Steel Frame construction

anyone have any good information on steel frame construction for inspection purposes… I’ve been asked to inspection one in a few weeks and want to learn about it first to decide if it is something i want to do or take more time to learn for the next one.

any info or CE info would be great!


Jeff, if you need help with this, I am here. Just define what kind of steel frame you are talking about and I can help you.

If there is steel frame, there are Purlins, anchor bolts, 325 bolts 325 TC bolts, bar joist, steel bridging, decking, Type B, painted, Type C, galvanized,
Seating minimums, Bolted connections, moment connections, and the list goes on. Then there is the simple pre-engineered Steel Building.

Just e-mail me or call me during the day at 751-8406.

Marcel :slight_smile: :smiley:

I’ve done a number of light gauge steel frames and am also available 6PM-10PM if you’d like to talk about them. I have free LD so e-mail me if the toll charges are a problem and I’ll call you.

By Timothy J. WaitePublished 2000
Craftsman Book Company
Steel framing (Building)
ISBN 1572180455Add to my library Write review

Buy this bookAmazon.comBarnes& - $39.75Books-A-Million - $27.82BookSense.comGoogle Product Search Borrow this bookFind this book in a library
One of the first really thorough instruction manuals on how to construct residences using steel framing instead of wood, and written by Tim Waite of the NAHB. Covers how to design the structure to accommodate plumbing, wiring and HVAC, how to cut, assemble and secure the steel, how to deal with second-story construction, roof framing using trusses and conventional construction, specialty framing like curved walls and radius windows, how to attach drywall and exterior finishes, how to effectively install insulation, and how to deal with inspectors and the homebuyer.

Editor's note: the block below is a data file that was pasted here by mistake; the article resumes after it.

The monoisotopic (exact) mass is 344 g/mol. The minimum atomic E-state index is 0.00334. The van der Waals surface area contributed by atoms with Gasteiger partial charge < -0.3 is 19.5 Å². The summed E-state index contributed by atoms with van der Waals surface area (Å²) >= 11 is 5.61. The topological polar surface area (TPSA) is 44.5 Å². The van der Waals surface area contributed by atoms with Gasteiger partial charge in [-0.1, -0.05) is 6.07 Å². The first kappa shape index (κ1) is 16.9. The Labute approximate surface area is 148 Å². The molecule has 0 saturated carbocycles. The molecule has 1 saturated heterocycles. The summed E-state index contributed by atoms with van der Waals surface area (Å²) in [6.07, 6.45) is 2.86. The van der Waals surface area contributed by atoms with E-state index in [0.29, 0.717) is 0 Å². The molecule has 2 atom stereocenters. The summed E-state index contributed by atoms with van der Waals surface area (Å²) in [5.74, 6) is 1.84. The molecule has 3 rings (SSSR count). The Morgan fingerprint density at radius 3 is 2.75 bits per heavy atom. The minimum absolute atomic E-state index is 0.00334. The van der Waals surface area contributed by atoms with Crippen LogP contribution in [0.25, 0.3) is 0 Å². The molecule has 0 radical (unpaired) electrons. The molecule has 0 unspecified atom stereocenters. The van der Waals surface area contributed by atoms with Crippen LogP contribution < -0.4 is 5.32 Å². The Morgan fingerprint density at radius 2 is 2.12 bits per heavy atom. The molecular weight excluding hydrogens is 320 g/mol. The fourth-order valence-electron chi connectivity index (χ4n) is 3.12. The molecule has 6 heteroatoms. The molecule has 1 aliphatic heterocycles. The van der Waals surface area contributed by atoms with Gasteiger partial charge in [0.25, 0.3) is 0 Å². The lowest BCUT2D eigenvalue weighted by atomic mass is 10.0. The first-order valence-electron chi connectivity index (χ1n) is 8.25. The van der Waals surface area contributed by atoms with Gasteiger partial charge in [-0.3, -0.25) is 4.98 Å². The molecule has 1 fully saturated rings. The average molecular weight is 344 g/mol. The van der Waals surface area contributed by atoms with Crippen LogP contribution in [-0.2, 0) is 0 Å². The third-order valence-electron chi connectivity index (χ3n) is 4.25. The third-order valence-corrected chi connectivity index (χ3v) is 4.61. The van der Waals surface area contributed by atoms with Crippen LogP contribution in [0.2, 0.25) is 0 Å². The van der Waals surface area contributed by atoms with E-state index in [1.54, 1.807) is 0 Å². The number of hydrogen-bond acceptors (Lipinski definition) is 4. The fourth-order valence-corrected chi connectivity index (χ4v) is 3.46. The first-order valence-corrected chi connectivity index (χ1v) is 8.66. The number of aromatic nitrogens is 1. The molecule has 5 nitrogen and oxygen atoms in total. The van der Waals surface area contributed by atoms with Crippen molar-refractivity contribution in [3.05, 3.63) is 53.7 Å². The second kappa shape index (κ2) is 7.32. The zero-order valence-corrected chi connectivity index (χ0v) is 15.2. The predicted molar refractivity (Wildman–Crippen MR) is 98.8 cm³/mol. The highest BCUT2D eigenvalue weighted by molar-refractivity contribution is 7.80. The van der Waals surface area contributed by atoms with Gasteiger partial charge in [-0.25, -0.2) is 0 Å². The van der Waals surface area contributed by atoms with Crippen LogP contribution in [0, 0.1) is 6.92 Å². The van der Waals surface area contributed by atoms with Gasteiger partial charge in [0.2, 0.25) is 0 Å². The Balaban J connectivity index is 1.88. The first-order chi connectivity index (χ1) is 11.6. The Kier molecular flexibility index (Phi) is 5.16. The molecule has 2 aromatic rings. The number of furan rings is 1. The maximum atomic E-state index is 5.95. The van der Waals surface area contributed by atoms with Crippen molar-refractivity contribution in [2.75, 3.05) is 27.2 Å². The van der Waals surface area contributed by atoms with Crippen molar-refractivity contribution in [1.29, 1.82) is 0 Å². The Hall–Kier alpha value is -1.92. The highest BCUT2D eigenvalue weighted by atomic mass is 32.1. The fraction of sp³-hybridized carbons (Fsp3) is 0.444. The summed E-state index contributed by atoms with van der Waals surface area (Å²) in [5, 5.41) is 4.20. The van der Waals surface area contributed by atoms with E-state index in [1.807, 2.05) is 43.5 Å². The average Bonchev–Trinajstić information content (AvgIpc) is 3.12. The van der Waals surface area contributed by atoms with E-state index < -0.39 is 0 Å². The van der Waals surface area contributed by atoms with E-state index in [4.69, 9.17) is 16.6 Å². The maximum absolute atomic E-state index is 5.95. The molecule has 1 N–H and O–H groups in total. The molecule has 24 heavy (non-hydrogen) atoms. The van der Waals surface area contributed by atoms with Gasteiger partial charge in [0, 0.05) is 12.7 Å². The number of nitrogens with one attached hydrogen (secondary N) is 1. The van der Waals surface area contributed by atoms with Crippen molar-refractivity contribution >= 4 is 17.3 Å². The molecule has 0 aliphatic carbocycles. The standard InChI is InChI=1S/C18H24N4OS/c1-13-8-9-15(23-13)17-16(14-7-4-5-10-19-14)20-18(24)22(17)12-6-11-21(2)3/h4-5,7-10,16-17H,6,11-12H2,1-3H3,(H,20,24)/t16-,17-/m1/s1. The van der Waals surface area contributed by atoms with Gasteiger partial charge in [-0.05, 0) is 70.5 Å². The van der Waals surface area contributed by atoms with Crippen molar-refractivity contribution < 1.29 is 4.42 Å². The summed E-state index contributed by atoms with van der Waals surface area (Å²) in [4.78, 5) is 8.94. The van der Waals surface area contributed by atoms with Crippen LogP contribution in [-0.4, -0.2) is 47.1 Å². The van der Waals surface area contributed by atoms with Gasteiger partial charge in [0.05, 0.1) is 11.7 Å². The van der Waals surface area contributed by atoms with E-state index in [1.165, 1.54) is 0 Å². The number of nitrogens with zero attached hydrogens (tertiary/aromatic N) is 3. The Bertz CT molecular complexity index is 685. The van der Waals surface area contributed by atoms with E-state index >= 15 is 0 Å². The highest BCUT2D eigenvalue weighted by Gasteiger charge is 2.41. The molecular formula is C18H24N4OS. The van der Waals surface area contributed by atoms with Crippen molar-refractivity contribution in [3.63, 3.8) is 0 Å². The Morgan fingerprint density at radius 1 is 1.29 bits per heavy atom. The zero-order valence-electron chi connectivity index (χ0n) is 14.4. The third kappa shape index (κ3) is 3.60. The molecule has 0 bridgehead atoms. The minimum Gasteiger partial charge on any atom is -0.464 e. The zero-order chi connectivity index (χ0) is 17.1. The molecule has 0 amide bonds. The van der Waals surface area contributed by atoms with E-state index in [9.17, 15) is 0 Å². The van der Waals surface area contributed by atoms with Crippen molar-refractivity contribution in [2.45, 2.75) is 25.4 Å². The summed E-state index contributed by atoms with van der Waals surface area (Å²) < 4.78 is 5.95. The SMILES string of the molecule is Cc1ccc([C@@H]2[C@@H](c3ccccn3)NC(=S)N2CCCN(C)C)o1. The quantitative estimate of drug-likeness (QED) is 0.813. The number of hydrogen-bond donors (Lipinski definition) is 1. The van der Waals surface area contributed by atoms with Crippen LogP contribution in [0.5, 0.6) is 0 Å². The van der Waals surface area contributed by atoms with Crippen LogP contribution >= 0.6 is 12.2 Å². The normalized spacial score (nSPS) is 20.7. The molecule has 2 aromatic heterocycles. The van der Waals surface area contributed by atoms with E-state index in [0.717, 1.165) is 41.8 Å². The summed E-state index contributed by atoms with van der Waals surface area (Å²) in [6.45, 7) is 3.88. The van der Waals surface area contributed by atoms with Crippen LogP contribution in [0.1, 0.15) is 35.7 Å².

Thanks Barry;

I was probably on the wrong track, because when someone says steel frame, I immediately think something like this;

I have read quite a bit about the pictures you show, but never seen them up here. Don’t know if it has anything to do with the snow loads. Never went in that deep.

How common is light gauge Metal framing in your area?

Marcel :slight_smile: :slight_smile:

Love the smell of red iron hanging in the morning :wink:

I as well may have misinterpreted Jeff’s post but I knew where your mind went just as soon as I’d seen your reply.

That would have been my knee jerk response 20 years ago.

Not much but I had a great run in the pictured subdivision while the were being constructed.
There’s a push in some areas and there have been a few more subdivisions that solely use this technology.
Not a stick of wood to be found unless it’s for backing.

I’ve only been involved with 1 house that wasn’t single story.

i just got some more information… here is a link to the home we are looking at…

Well, that is much better than Bangor, ha. ha.

We were thinking of what you posted here. This one does not fit the category, unless I am missing something.

Marcel :slight_smile: :smiley:

i was misled a little… but it is still steel framed… i am asking for more info… but it appears like a typical residential inspection i will just do a little homework on the steel framing…

much better than Bangor too… buyer is contacting a structural engineer to go look at the place… do you know any good ones that could do something like that? not sure who will be paying for that… but if he plans to pursue the building it needs to be done.

that same house (bangor) had all teh copper stolen last year while vacant… all been re-piped! but they left the knob and tube!!!